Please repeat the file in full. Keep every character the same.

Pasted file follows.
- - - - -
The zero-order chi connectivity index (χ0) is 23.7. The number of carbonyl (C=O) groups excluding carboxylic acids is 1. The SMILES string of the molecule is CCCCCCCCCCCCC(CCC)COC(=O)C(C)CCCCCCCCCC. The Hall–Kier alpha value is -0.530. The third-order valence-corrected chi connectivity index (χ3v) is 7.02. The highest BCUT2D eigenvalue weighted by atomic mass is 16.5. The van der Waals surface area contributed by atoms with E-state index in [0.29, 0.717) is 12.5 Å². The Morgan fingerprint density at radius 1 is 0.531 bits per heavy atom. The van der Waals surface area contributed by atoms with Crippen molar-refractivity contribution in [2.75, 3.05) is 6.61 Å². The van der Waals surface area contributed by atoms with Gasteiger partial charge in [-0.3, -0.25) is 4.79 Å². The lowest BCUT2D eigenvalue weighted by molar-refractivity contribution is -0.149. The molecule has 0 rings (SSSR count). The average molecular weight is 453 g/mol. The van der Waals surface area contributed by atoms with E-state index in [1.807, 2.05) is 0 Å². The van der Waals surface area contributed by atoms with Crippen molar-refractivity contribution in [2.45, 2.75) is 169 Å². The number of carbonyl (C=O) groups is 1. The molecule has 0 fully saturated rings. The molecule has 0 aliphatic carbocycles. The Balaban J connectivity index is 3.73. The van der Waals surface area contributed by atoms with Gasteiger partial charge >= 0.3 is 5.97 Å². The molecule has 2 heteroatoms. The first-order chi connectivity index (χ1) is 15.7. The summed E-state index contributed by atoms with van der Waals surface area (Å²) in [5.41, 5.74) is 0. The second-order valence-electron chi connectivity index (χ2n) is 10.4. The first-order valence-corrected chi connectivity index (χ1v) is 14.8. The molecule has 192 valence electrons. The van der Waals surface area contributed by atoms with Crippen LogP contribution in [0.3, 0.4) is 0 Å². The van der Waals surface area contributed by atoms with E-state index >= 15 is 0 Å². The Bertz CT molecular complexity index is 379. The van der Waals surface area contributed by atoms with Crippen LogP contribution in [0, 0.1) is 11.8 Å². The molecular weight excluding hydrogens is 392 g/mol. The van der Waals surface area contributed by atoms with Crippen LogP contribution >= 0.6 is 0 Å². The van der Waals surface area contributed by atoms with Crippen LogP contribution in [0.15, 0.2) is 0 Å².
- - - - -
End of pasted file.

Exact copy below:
The zero-order chi connectivity index (χ0) is 23.7. The number of carbonyl (C=O) groups excluding carboxylic acids is 1. The SMILES string of the molecule is CCCCCCCCCCCCC(CCC)COC(=O)C(C)CCCCCCCCCC. The Hall–Kier alpha value is -0.530. The third-order valence-corrected chi connectivity index (χ3v) is 7.02. The highest BCUT2D eigenvalue weighted by atomic mass is 16.5. The van der Waals surface area contributed by atoms with E-state index in [0.29, 0.717) is 12.5 Å². The Morgan fingerprint density at radius 1 is 0.531 bits per heavy atom. The van der Waals surface area contributed by atoms with Crippen molar-refractivity contribution in [2.75, 3.05) is 6.61 Å². The van der Waals surface area contributed by atoms with Gasteiger partial charge in [-0.3, -0.25) is 4.79 Å². The lowest BCUT2D eigenvalue weighted by molar-refractivity contribution is -0.149. The molecule has 0 rings (SSSR count). The average molecular weight is 453 g/mol. The van der Waals surface area contributed by atoms with E-state index in [1.807, 2.05) is 0 Å². The van der Waals surface area contributed by atoms with Crippen molar-refractivity contribution in [2.45, 2.75) is 169 Å². The number of carbonyl (C=O) groups is 1. The molecule has 0 fully saturated rings. The molecule has 0 aliphatic carbocycles. The Balaban J connectivity index is 3.73. The van der Waals surface area contributed by atoms with Gasteiger partial charge >= 0.3 is 5.97 Å². The molecule has 2 heteroatoms. The first-order chi connectivity index (χ1) is 15.7. The summed E-state index contributed by atoms with van der Waals surface area (Å²) in [5.41, 5.74) is 0. The second-order valence-electron chi connectivity index (χ2n) is 10.4. The first-order valence-corrected chi connectivity index (χ1v) is 14.8. The molecule has 192 valence electrons. The van der Waals surface area contributed by atoms with Crippen LogP contribution in [0.3, 0.4) is 0 Å². The van der Waals surface area contributed by atoms with E-state index >= 15 is 0 Å². The Bertz CT molecular complexity index is 379. The van der Waals surface area contributed by atoms with Crippen LogP contribution in [0, 0.1) is 11.8 Å². The molecular weight excluding hydrogens is 392 g/mol. The van der Waals surface area contributed by atoms with Crippen LogP contribution >= 0.6 is 0 Å². The van der Waals surface area contributed by atoms with Crippen LogP contribution in [0.15, 0.2) is 0 Å².